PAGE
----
The following letter from an IBM acquaintance of Bill McCowan brings the importance of that wonderful old-time rural Scarborough hospitality into clear focus:
Dear Bill and Nancy
We learnt you are celebrating the 40th anniversary of your wedding day on July 19. We want to wish you both the happiest day ever and the best of health and happiness for another 40 years.
Bill, you have been a special friend to us and our family since the summer of 1966. Very few of my friends have made the effort to stay in touch through all these years. Yet, our correspondence consists of merely an exchange of simple news about us and our growing families. I have always felt great pride in telling everyone, how one simple gesture of one evening has bridged a cultural divide. Believe me, for a single young man from India, Toronto was a lonely place in the 1966 summer. You changed it.
It all started when I was assigned for six months of training at the IBM Don Mills plant. I had asked to spend a week at the Leslie Street plant to learn the assembly process there. The technology was old but quite confusing for a novice. Here I met Bill, a ready and willing instructor, eager to share as much as he could in that short week. During a lunch break, Bill casually asked how I spent my evenings. My evenings were simple and routine: go home by bus, cook a meal, eat in the company of the Green Acres and Petticioat Junction crowd, read a bit and off to bed.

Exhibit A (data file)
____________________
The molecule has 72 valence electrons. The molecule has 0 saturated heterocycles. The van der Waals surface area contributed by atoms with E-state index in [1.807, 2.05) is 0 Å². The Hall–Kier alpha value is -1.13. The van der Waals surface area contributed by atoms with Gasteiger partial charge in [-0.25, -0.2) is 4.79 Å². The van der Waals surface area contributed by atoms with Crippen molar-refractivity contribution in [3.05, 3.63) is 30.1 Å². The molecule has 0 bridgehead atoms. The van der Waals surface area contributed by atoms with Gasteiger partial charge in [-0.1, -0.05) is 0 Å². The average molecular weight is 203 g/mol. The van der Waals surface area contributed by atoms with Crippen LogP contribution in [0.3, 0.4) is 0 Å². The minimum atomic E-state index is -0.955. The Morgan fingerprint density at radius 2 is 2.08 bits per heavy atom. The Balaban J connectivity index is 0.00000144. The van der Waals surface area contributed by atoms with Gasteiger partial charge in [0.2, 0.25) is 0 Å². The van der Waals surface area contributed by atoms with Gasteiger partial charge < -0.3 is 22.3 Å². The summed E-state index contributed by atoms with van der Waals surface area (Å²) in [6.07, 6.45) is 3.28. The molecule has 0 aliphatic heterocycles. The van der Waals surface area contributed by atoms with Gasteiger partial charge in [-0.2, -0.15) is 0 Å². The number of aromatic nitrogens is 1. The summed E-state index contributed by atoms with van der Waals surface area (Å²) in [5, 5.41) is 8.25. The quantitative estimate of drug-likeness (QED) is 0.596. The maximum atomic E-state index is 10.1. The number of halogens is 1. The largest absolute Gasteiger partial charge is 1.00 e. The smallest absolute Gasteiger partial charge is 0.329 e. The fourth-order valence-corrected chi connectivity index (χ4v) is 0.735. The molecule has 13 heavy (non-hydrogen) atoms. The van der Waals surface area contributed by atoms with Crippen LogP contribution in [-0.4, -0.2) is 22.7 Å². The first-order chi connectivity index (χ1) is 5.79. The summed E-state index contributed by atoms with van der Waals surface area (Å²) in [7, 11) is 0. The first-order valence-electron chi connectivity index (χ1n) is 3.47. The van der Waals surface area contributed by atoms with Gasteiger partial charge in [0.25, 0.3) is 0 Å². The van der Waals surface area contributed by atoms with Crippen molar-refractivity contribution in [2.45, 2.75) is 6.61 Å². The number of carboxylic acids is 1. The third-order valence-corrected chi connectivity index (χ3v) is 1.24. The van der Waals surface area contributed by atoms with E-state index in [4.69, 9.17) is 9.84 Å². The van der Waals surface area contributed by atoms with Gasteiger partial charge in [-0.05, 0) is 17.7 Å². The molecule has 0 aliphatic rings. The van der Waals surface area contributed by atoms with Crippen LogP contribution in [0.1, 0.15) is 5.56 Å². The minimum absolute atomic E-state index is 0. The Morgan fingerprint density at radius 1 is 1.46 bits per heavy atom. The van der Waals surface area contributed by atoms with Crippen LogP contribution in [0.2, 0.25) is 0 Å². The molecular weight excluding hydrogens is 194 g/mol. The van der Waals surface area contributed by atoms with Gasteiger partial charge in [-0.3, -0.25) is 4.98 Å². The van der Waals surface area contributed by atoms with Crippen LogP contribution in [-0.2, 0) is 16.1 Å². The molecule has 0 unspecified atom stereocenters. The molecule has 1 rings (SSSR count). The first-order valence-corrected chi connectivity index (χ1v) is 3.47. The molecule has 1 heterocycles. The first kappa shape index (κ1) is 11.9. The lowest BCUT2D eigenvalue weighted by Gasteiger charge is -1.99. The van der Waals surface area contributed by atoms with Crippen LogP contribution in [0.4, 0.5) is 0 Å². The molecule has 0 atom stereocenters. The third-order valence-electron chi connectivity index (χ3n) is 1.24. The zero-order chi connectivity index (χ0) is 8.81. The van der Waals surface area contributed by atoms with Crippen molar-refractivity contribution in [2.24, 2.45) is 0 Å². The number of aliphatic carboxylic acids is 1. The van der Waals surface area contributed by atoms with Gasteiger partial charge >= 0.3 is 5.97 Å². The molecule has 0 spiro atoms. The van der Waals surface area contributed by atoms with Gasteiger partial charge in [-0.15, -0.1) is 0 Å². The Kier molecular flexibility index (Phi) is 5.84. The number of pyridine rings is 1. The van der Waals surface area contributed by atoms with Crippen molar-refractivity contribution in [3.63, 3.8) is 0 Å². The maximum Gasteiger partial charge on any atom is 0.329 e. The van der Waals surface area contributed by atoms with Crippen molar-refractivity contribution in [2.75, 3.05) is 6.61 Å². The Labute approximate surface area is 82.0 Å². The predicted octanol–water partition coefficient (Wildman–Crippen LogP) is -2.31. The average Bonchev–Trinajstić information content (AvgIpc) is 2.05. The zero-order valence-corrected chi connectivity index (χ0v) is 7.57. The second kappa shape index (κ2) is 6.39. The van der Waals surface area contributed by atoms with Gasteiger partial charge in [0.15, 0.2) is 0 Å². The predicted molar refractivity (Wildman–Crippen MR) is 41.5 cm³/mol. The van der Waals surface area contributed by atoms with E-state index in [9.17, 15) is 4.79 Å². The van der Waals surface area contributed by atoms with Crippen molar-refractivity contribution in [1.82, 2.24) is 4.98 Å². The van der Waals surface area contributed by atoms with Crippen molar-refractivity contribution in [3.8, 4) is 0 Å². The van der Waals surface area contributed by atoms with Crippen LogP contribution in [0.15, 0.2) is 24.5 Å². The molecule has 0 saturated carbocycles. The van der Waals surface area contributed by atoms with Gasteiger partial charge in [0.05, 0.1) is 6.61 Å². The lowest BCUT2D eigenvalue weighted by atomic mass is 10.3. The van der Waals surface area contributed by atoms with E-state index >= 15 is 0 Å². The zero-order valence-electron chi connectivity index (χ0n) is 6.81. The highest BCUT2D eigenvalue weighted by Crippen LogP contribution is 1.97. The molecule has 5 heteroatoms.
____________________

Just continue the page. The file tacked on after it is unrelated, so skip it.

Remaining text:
Bill had an idea. Right there he invited me to join him for dinner that evening. I gently suggested he may want to check with his wife wondering if he may want to back out. Bill's response was there will be no problem. There certainly was no problem. I do not know how often you did this, Bill. I saw the biggest welcoming smile on Nancy. She surely had not been informed about this guest, since I have a feeling Nancy did not eat quite a full meal that night. It was a treat to eat the simple but scrumptious home-cooked meal that evening. And then Barbara, Bruce and Ruth ... the best pleasure of that evening was having at the table the company of three little bright-eyed faces, who had just found out that they had a change in menu for them, since a stranger from India was visiting them. More excitement was in store. Bill drove me over to meet his mother, who had a home near the lake (at the edge of the Scarborough Bluffs). Another round of dessert and coffee was served in the backyard. This was a dream of an evening.
That was all. That was the extent of our personal contact. But it could not be more meaningful in its simplicity and sincerity. For sure, thanks to you, Bill and Nancy, Canada has not been a strange and lonely place any more for this family from India.